Sunjeev Sahota - Ours are the Streets
- Brian Donaldson
- 19 January 2011
Wholly measured would-be suicide bomber tale from British-Asian debut author
A novel voiced by a would-be suicide bomber written by a British-Asian debut author was never likely to slip by unnoticed. Yet, there is little obvious material for the tabloids to get truly stirred up about as Sunjeev Sahota’s Ours are the Streets takes a wholly measured approach to the subject. Hinting at the lunacy of such extreme action, while laying out the terrain into which radicalisation can occur, Sahota is careful to leave the blame game to others. Perhaps this tactic leaves almost too much room for interpretation with our narrator Imtiaz seemingly transformed overnight from secular westerner with a white wife and baby daughter into a passionate jihadist hellbent on destroying himself and his Sheffield hometown.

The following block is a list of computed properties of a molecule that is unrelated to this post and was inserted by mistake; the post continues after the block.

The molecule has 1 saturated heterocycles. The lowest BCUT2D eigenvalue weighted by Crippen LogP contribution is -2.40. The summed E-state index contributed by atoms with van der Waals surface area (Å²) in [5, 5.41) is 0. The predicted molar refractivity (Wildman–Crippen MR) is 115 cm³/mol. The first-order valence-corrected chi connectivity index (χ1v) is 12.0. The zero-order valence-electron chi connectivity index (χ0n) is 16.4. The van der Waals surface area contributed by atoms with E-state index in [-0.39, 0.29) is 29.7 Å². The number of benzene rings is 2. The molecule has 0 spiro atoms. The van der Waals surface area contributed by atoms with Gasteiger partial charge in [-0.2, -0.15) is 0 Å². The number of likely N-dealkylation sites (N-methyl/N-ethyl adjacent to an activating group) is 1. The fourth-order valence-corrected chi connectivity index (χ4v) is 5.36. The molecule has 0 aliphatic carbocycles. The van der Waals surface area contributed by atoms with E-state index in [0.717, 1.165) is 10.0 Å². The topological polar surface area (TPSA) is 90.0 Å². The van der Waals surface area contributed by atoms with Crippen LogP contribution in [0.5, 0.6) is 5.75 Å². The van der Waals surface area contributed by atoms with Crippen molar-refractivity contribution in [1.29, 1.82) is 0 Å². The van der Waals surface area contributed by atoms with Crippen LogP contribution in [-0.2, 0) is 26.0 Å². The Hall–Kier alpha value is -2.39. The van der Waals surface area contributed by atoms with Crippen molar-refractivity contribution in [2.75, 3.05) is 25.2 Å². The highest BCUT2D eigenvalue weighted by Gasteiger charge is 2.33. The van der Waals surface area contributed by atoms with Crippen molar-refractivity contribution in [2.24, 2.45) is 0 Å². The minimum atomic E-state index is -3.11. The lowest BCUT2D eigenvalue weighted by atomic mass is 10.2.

His trip to Pakistan to give his late father a traditional send-off has Imtiaz witnessing some ill-behaviour by the US military and becoming all-too ready to strap on a deadly vest. While the speed and rationale behind his conversion is less than convincing, Sahota writes well about Imtiaz’ strive for true identity; being viewed with suspicion in Pakistan yet still treated as an outsider in the UK forces him into making his fatal decision. But the book’s finest, least trumpeted triumph is in its depiction of a loving relationship which has gone full circle and is slowly dying. When Imtiaz returns from his life-changing sabbatical he is virtually unrecognisable to his wife and family, with a new wardrobe, beard and worldview shaped by his recent experiences. The misery of choosing to blow yourself into oblivion is almost a cop-out next to dealing with the pain of human separation.